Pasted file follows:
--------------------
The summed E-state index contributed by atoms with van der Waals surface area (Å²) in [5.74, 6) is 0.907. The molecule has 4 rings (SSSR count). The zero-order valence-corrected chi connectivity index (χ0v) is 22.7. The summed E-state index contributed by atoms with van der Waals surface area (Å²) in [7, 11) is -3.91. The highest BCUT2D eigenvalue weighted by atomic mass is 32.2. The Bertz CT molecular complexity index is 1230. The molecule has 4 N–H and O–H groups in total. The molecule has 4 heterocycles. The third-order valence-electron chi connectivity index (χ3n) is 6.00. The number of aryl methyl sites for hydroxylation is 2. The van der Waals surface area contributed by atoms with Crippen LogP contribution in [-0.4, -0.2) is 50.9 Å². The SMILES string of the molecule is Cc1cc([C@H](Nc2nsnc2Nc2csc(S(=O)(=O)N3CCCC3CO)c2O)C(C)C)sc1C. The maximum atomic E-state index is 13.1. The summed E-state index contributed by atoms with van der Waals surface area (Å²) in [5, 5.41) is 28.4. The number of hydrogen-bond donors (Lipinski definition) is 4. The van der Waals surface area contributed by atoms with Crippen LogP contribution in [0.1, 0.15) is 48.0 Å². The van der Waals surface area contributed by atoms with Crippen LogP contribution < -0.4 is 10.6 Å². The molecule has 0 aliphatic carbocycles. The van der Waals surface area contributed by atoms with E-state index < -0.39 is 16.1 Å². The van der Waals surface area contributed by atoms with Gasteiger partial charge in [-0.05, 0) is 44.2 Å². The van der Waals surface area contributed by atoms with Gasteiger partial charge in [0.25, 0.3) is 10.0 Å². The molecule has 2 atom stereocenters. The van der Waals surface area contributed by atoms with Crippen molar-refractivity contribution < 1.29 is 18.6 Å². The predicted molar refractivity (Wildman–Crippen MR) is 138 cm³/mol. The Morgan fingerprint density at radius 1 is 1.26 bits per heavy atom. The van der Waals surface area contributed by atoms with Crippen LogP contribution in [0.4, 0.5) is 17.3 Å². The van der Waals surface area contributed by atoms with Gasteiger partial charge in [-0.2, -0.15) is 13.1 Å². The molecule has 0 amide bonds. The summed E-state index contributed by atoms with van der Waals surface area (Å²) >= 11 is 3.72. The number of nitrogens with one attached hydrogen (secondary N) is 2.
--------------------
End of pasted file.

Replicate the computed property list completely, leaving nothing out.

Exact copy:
The summed E-state index contributed by atoms with van der Waals surface area (Å²) in [5.74, 6) is 0.907. The molecule has 4 rings (SSSR count). The zero-order valence-corrected chi connectivity index (χ0v) is 22.7. The summed E-state index contributed by atoms with van der Waals surface area (Å²) in [7, 11) is -3.91. The highest BCUT2D eigenvalue weighted by atomic mass is 32.2. The Bertz CT molecular complexity index is 1230. The molecule has 4 N–H and O–H groups in total. The molecule has 4 heterocycles. The third-order valence-electron chi connectivity index (χ3n) is 6.00. The number of aryl methyl sites for hydroxylation is 2. The van der Waals surface area contributed by atoms with Crippen LogP contribution in [-0.4, -0.2) is 50.9 Å². The SMILES string of the molecule is Cc1cc([C@H](Nc2nsnc2Nc2csc(S(=O)(=O)N3CCCC3CO)c2O)C(C)C)sc1C. The maximum atomic E-state index is 13.1. The summed E-state index contributed by atoms with van der Waals surface area (Å²) in [5, 5.41) is 28.4. The number of hydrogen-bond donors (Lipinski definition) is 4. The van der Waals surface area contributed by atoms with Crippen LogP contribution in [0.1, 0.15) is 48.0 Å². The van der Waals surface area contributed by atoms with Crippen LogP contribution < -0.4 is 10.6 Å². The molecule has 0 aliphatic carbocycles. The van der Waals surface area contributed by atoms with E-state index < -0.39 is 16.1 Å². The van der Waals surface area contributed by atoms with Gasteiger partial charge in [-0.05, 0) is 44.2 Å². The van der Waals surface area contributed by atoms with Gasteiger partial charge in [0.25, 0.3) is 10.0 Å². The molecule has 2 atom stereocenters. The van der Waals surface area contributed by atoms with Crippen molar-refractivity contribution < 1.29 is 18.6 Å². The predicted molar refractivity (Wildman–Crippen MR) is 138 cm³/mol. The Morgan fingerprint density at radius 1 is 1.26 bits per heavy atom. The van der Waals surface area contributed by atoms with Crippen LogP contribution in [0.4, 0.5) is 17.3 Å². The van der Waals surface area contributed by atoms with Gasteiger partial charge in [-0.2, -0.15) is 13.1 Å². The molecule has 0 amide bonds. The summed E-state index contributed by atoms with van der Waals surface area (Å²) >= 11 is 3.72. The number of nitrogens with one attached hydrogen (secondary N) is 2.